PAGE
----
Intermittent Fasting Shreds Belly Fat, Reduces Heart Disease – Study
Researchers have found that a 10-hour time-restricted eating window “intermittent fasting” results in weight loss and reduced abdominal fat, as well as lower blood pressure and cholesterol.
The pilot study could lead to a new treatment option for metabolic syndrome, a condition affecting 30% of the US population, which can lead to diabetes, strokes and heart disease.
Study author Satchidananda Panda said: “Unlike counting calories, time-restricted eating is a simple dietary intervention to incorporate, and we found that participants were able to keep the eating schedule.”
Time-restricted eating, also known as intermittent fasting, supports an individual’s circadian rhythms and can maximize health benefits, as evidenced by previous research published by the Salk team.
Circadian rhythms are the 24-hour cycles of biological processes that affect nearly every cell in the body.
Increasingly, scientists are finding that erratic eating patterns can disrupt this system and increase the risk for metabolic syndrome and other metabolic disorders with such symptoms as increased abdominal fat, abnormal cholesterol or triglycerides, and high blood pressure and blood sugar levels.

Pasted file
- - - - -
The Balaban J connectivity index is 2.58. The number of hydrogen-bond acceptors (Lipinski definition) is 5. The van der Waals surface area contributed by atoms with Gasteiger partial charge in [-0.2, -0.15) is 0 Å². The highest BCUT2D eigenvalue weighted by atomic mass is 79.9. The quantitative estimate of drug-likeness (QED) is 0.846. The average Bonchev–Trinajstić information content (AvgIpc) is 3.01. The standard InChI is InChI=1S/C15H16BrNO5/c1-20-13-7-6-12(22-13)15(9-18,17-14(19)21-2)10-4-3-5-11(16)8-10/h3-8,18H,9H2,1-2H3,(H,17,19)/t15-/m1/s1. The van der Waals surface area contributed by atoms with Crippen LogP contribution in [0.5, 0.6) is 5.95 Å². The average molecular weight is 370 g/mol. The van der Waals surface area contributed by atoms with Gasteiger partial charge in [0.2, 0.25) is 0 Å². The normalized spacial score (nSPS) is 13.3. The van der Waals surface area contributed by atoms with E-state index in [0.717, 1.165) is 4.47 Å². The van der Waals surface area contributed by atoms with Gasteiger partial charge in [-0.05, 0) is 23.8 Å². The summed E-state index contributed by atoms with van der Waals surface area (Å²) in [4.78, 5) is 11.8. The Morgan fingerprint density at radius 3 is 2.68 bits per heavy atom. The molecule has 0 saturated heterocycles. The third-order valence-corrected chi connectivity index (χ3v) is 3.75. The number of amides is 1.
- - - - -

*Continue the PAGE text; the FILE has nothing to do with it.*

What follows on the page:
“Eating and drinking everything (except water) within a consistent 10-hour window allows your body to rest and restore for 14 hours at night. Your body can also anticipate when you will eat so it can prepare to optimize metabolism,” said Emily Manoogian, the paper’s co-first author and a postdoctoral fellow in the Panda lab.
“We wanted to know if controlling the timing of food intake to support circadian rhythms would improve the health of individuals that were already being treated for cardiometabolic diseases,” she added.
Co-author Michael Wilkinson said: “We suspected a 10-hour eating intervention might be beneficial because of Satchidananda Panda’s pioneering work in animals, which showed that time-restricted eating led to dramatic health benefits, including a healthier metabolism.”
“Adapting this 10-hour time-restricted eating is an easy and cost-effective method for reducing symptoms of metabolic syndrome and improving health,” added Panda.
“By delaying the onset of diabetes by even one year in a million people with prediabetes, the intervention could save roughly 9.6 billion dollars in healthcare costs.”